Following the death of Hugo Chavez, what is next for Venezuela’s relationship with Russia?
Signaling an eagerness to maintain cozy ties with Venezuela, President Vladimir Putin on Wednesday called for even stronger relations and praised the late Venezuelan President Hugo Chavez as “a close friend of Russia.”
But analysts warned that Russia’s energy and arms contracts with the Latin American country might be up in the air, and, adding a whiff of conspiracy, Communist leader Gennady Zyuganov hinted that Chavez’s death had been caused by his enemies, presumably the U.S.
Chavez died Wednesday at a Caracas hospital of complications from cancer. Vice President Nicolas Maduro, who has been running the country since Chavez underwent a fourth operation for cancer in December, must now call an election within 30 days.
Putin sent a telegram to Maduro expressing his “deepest condolences” to him and the Venezuelan people, the Kremlin said.
“Vladimir Putin praised the Venezuelan leader’s personal efforts to lay a solid foundation for a Russian-Venezuelan partnership that has developed strong political ties and led to large-scale humanitarian and development projects,” the Kremlin said in a statement. “He also expressed his confidence that Russia and Venezuela would continue on this path of strengthening and developing relations.”
Putin, who met with Chavez multiple times over the past decade, also heralded his legacy, calling him “an outstanding leader and manager and a close friend of Russia.”
“He was an extraordinary and powerful man who looked to the future and always set the highest bar for himself,” Putin wrote in the telegram.
But the loss of the flamboyant leader might put Russia’s oil contracts in Venezuela in jeopardy, analysts said.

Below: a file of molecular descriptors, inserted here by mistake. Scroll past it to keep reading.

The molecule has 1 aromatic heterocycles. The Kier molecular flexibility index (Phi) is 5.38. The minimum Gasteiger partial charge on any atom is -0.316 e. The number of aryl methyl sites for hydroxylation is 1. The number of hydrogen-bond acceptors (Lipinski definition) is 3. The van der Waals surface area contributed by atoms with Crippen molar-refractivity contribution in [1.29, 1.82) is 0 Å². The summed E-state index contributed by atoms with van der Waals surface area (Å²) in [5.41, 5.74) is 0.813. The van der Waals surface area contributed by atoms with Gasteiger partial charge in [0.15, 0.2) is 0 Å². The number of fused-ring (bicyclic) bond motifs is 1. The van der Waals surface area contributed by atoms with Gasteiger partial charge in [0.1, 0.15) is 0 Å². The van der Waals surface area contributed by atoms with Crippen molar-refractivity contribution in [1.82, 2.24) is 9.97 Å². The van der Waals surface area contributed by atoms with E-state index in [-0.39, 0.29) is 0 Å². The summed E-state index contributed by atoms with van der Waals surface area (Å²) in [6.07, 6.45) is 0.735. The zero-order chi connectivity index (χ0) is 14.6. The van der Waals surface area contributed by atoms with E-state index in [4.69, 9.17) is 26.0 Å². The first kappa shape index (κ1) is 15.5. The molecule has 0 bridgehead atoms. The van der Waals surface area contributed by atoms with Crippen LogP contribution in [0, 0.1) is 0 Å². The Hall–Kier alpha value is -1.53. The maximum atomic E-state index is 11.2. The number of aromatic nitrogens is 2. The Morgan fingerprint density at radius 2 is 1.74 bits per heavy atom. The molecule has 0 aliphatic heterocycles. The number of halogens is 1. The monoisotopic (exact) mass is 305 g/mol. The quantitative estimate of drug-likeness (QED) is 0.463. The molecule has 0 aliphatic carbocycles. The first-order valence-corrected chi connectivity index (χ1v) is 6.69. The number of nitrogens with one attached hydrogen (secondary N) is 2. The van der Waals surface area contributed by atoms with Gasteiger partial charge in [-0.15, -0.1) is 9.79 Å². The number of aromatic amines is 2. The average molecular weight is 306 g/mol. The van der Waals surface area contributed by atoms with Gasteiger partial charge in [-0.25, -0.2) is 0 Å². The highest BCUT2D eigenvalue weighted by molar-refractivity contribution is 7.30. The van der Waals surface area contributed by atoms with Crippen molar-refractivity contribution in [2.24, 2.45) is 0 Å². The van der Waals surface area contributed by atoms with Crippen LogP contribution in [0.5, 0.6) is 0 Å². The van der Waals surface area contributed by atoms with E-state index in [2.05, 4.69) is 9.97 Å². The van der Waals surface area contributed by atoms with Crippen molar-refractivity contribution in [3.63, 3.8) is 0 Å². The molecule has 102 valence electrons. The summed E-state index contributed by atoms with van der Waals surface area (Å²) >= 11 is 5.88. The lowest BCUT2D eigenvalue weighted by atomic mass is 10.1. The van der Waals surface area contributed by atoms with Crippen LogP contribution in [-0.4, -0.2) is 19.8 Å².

Rosneft, the leading foreign oil investor after Chavez renationalized the sector, plans to sink $10 billion into the National Oil Consortium over 10 years. It owns 60 percent of the consortium and is developing the Junin-6 heavy-oil field.
“Everything will depend on whether contracts with international companies will be reconsidered,” said Maria Shishkina, an oil analyst for Russ-Invest.
Rosneft shares gained 1.46 percent in midday trading after a statement by the head of PDVSA, Venezuela’s national oil company. Oil Minister Rafael Ramirez said the company would continue Chavez's oil development policy.
The Russian oil deal was brokered by the powerful chairman of Rosneft, Igor Sechin, a former deputy prime minister and a close Putin ally who established good personal relationship with Chavez after befriending him in early 2000.
Sechin, who is at an oil conference in Houston, will attend Chavez’s funeral Friday and be joined by Trade and Industry Minister Denis Manturov and Rostec head Sergei Chemezov, Putin spokesman Dmitry Peskov said.
While some observers speculated that American companies might replace Russian ones if the opposition comes to power after the presidential election, Pat Davis Szymczak, editor of OilandGasEurasia.com, said Russia could reach an agreement with the U.S. side on oil projects.
“If Venezuela’s opposition comes to power and wants to welcome ExxonMobil back into the country, why would it throw out Rosneft? Rosneft is already working with ExxonMobil in the United States itself,” Szymczak said.
She cited a planned development between the two companies in Texas and the Gulf of Mexico. The companies have also agreed to work together in the Black Sea and Russia’s Arctic.
“I don’t think it will be a disaster for Russian companies that work within the framework of international law,” Szymczak said.
A date for the election has not been announced, but Maduro, a former bus driver and trade union activist whom Chavez anointed his heir, could win if there is an outpouring of support following the death of Chavez.
But he also could face an uphill battle because he lacks Chavez’s appeal and charisma, said Viktor Semyonov, an analyst at the Institute of Latin American Countries at the Russian Academy of Sciences.